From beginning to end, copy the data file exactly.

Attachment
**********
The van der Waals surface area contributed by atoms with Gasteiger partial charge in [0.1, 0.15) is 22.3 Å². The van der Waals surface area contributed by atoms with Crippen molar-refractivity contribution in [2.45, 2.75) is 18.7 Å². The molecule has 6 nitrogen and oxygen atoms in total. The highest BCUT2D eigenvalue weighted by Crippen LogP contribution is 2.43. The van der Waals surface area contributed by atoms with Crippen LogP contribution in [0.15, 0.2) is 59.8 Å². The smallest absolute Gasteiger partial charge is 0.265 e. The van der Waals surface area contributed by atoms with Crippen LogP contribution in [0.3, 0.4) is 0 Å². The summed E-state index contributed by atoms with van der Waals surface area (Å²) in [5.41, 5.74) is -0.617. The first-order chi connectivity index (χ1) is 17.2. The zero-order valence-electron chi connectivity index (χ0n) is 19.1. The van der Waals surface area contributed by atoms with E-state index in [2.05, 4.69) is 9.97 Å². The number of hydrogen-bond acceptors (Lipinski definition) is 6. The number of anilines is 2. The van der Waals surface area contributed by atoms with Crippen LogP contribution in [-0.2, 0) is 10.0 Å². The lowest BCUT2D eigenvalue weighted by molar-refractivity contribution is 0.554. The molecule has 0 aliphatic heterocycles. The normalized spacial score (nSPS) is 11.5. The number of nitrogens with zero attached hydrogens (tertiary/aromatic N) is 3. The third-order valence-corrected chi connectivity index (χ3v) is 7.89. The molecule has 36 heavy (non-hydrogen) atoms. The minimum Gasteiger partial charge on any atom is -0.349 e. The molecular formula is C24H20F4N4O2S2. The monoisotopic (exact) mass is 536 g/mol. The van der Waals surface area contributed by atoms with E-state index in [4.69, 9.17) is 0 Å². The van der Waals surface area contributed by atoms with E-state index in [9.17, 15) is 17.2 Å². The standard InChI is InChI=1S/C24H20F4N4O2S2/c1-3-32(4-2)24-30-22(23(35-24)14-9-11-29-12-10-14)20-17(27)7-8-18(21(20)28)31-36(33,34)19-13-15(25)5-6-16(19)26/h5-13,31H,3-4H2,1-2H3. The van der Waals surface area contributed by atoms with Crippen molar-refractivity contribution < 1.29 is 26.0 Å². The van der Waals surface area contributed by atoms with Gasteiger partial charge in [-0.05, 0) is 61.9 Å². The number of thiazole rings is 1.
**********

The van der Waals surface area contributed by atoms with Gasteiger partial charge in [0.1, 0.15) is 22.3 Å². The van der Waals surface area contributed by atoms with Crippen molar-refractivity contribution in [2.45, 2.75) is 18.7 Å². The molecule has 6 nitrogen and oxygen atoms in total. The highest BCUT2D eigenvalue weighted by Crippen LogP contribution is 2.43. The van der Waals surface area contributed by atoms with Crippen LogP contribution in [0.15, 0.2) is 59.8 Å². The smallest absolute Gasteiger partial charge is 0.265 e. The van der Waals surface area contributed by atoms with Crippen LogP contribution in [0.3, 0.4) is 0 Å². The summed E-state index contributed by atoms with van der Waals surface area (Å²) in [5.41, 5.74) is -0.617. The first-order chi connectivity index (χ1) is 17.2. The zero-order valence-electron chi connectivity index (χ0n) is 19.1. The van der Waals surface area contributed by atoms with E-state index in [2.05, 4.69) is 9.97 Å². The number of hydrogen-bond acceptors (Lipinski definition) is 6. The number of anilines is 2. The van der Waals surface area contributed by atoms with Crippen LogP contribution in [-0.2, 0) is 10.0 Å². The lowest BCUT2D eigenvalue weighted by molar-refractivity contribution is 0.554. The molecule has 0 aliphatic heterocycles. The normalized spacial score (nSPS) is 11.5. The number of nitrogens with zero attached hydrogens (tertiary/aromatic N) is 3. The third-order valence-corrected chi connectivity index (χ3v) is 7.89. The molecule has 36 heavy (non-hydrogen) atoms. The minimum Gasteiger partial charge on any atom is -0.349 e. The molecular formula is C24H20F4N4O2S2. The monoisotopic (exact) mass is 536 g/mol. The van der Waals surface area contributed by atoms with E-state index in [4.69, 9.17) is 0 Å². The van der Waals surface area contributed by atoms with E-state index in [9.17, 15) is 17.2 Å². The standard InChI is InChI=1S/C24H20F4N4O2S2/c1-3-32(4-2)24-30-22(23(35-24)14-9-11-29-12-10-14)20-17(27)7-8-18(21(20)28)31-36(33,34)19-13-15(25)5-6-16(19)26/h5-13,31H,3-4H2,1-2H3. The van der Waals surface area contributed by atoms with Crippen molar-refractivity contribution < 1.29 is 26.0 Å². The van der Waals surface area contributed by atoms with Gasteiger partial charge in [-0.05, 0) is 61.9 Å². The number of thiazole rings is 1.